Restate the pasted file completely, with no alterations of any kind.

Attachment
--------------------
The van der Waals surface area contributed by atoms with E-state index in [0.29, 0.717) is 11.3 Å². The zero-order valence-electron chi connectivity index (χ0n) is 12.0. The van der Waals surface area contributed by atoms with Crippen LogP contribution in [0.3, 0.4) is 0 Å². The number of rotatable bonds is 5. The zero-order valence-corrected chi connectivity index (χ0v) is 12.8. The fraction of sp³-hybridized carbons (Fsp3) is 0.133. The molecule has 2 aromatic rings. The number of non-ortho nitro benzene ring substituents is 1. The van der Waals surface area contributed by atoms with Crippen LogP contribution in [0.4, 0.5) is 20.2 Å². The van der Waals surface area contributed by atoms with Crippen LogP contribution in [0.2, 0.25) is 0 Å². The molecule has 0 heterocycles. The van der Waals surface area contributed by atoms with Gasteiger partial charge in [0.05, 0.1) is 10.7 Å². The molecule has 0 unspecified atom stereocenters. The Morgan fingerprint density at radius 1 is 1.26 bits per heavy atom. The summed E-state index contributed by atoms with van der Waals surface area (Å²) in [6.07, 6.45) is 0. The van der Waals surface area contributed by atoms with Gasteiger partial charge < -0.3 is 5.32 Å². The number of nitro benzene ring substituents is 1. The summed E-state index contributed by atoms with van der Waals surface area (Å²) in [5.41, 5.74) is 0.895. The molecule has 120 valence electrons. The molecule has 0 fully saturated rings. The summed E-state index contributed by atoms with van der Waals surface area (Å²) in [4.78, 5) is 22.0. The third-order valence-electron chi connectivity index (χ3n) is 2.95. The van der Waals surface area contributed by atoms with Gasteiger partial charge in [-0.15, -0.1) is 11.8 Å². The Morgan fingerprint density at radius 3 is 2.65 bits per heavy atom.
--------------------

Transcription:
The van der Waals surface area contributed by atoms with E-state index in [0.29, 0.717) is 11.3 Å². The zero-order valence-electron chi connectivity index (χ0n) is 12.0. The van der Waals surface area contributed by atoms with Crippen LogP contribution in [0.3, 0.4) is 0 Å². The number of rotatable bonds is 5. The zero-order valence-corrected chi connectivity index (χ0v) is 12.8. The fraction of sp³-hybridized carbons (Fsp3) is 0.133. The molecule has 2 aromatic rings. The number of non-ortho nitro benzene ring substituents is 1. The van der Waals surface area contributed by atoms with Crippen LogP contribution in [0.4, 0.5) is 20.2 Å². The van der Waals surface area contributed by atoms with Crippen LogP contribution in [0.2, 0.25) is 0 Å². The molecule has 0 heterocycles. The van der Waals surface area contributed by atoms with Gasteiger partial charge in [0.05, 0.1) is 10.7 Å². The molecule has 0 unspecified atom stereocenters. The Morgan fingerprint density at radius 1 is 1.26 bits per heavy atom. The summed E-state index contributed by atoms with van der Waals surface area (Å²) in [6.07, 6.45) is 0. The van der Waals surface area contributed by atoms with Gasteiger partial charge < -0.3 is 5.32 Å². The number of nitro benzene ring substituents is 1. The summed E-state index contributed by atoms with van der Waals surface area (Å²) in [5.41, 5.74) is 0.895. The molecule has 120 valence electrons. The molecule has 0 fully saturated rings. The summed E-state index contributed by atoms with van der Waals surface area (Å²) in [4.78, 5) is 22.0. The third-order valence-electron chi connectivity index (χ3n) is 2.95. The van der Waals surface area contributed by atoms with Gasteiger partial charge in [-0.15, -0.1) is 11.8 Å². The Morgan fingerprint density at radius 3 is 2.65 bits per heavy atom.